Tilak’s Bhagwad Gita as Karmayoga and Gandhi’s Bhagwad Gita as ‘love force’
Gandhi returned from South Africa to re-direct the INC and the Hindus of the country away from armed resistance to British rule. He had to give the INC a new direction and he had to make ordinary Hindus follow him in that direction. To do that Gandhi had to diminish Tilak and his fiery, Hindu nationalist writings.
There was little doubt that Tilak after his return from Mandalay, was renewing the call to action through his call for Karmayoga – to continue with the freedom struggle that was interrupted with his arrest and with Aurobindo choosing spirituality over political action. Gandhi had to debunk Tilak’s call and give the Bhagwad Gita his own interpretation which every ordinary Hindu on the street knew was war between the forces of dharma and evil on a real battlefield. This was not a fictional story about intra-family dispute or feud. The essence of Krishna’s discourse to Arjuna on the battlefield was that adharma had to be ended even if it was embodied in relatives and family – that was the primary duty of a Kshatriya. And yet this is what the Mahatma had to say about the Bhagwad Gita:
I shall now endeavor to consider in all humility a doubt raised by some Hindu friends regarding the meaning of the Bhagwad Gita. They say that in the Bhagwad Gita Srikrishna has encouraged Arjuna to slay his relations and they therefore argue that there is warrant in this work for violence and that there is no satyagraha in it. Now the Bhagwad Gita is not a historical work, it is a great religious book, summing up the teaching of all religions. The poet has seized the occasion of the war between the Pandavas and the Kauravas on the field of Kurukshetra for drawing attention to the war going on in our bodies between the forces of good (Pandavas) and the forces of evil (Kauravas).
To confuse the description of this universally acknowledged spiritual war with momentary world strife is to call holy unholy. We who are saturated with the teachings of the Bhagwad Gita but who do not pretend to any special spiritual qualifications, do not draw out sword against our relations whenever they perpetuate injustice but we win them over by our affection for them.
That encouragement for violence can be deduced from the Bhagwad Gita demonstrates the deadliness of kaliyuga.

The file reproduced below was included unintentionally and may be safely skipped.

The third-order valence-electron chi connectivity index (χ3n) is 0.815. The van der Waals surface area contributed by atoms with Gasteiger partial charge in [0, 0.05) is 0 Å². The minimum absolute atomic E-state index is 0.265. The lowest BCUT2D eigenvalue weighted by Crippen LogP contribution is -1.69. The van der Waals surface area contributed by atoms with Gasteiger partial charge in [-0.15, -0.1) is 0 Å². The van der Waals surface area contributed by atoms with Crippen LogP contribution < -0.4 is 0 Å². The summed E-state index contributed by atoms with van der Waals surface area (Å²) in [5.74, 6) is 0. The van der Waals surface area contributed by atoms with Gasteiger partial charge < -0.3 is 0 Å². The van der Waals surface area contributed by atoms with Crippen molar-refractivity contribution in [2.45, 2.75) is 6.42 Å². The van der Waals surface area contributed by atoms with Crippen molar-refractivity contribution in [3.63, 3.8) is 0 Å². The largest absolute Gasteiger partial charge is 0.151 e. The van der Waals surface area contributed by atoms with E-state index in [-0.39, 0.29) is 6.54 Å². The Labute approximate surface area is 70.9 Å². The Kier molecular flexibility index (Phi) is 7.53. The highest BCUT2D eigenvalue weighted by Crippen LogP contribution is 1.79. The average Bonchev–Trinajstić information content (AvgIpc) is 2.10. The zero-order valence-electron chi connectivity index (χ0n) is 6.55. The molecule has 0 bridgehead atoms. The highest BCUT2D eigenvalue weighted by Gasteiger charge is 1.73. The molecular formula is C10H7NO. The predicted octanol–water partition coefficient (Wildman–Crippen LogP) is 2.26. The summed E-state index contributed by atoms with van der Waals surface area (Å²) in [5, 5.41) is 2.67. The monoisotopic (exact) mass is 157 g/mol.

I have found nothing but love in every page of the Gita and I hope and pray that everyone will have similar experience on Sunday. (Excerpts from True meaning of Bhagwad Gita’s teachings, May 8, 1918, CWMG Vol. 17, pp 25-26)
This gibberish pronounced with élan was not Gandhi of the 1890s decade in South Africa while under the thrall of Jesus Christ and European Christian Missionaries–this was the Mahatma, the anointed leader of the INC in 1919 and later in 1946-47. Ten years later, in 1929 Gandhi would write his own commentary on the Bhagwad Gita – Anasakthiyoga. Gandhi called his commentary ‘yoga’ because Tilak’s commentary on the Gita was called ‘karmayoga sastra’. And in keeping with his Abrahamic mindset he also called it The Gospel of selfless action.
Gandhi’s intent behind writing his own ‘yoga’ was almost childishly simple. If Tilak made his commentary on the Sri Bhagwad Gita a treatise on karmayoga, calling upon Indians to act decisively and forcefully to end political enslavement, then Gandhi fulfilling the objective of why empire loyalists handed over the INC to him on a platter, had to interpret the same Bhagwad Gita to be anasaktiyoga enjoining passivity, endless self-suffering, invoking what Gandhi called ‘soul force’ inside them and experiencing ‘love force’ – any force other than real force.
Gandhi wanted people to do charkha, temple entry, Hindu-Muslim unity, promote Hindi and get their sons and daughters to marry Harijans without any expectation of political freedom. And that is why he called his commentary a gospel of selfless action – anasaktiyoga. Gandhi stood Krishna’s exhortation to Arjuna on the battle field in Kurukshetra, on its head.
He twisted and tortured the Hindu understanding of ahimsa, of passive resistance, into a grotesque political principle which could not deal with the Muslim League’s demand for Hindu territory.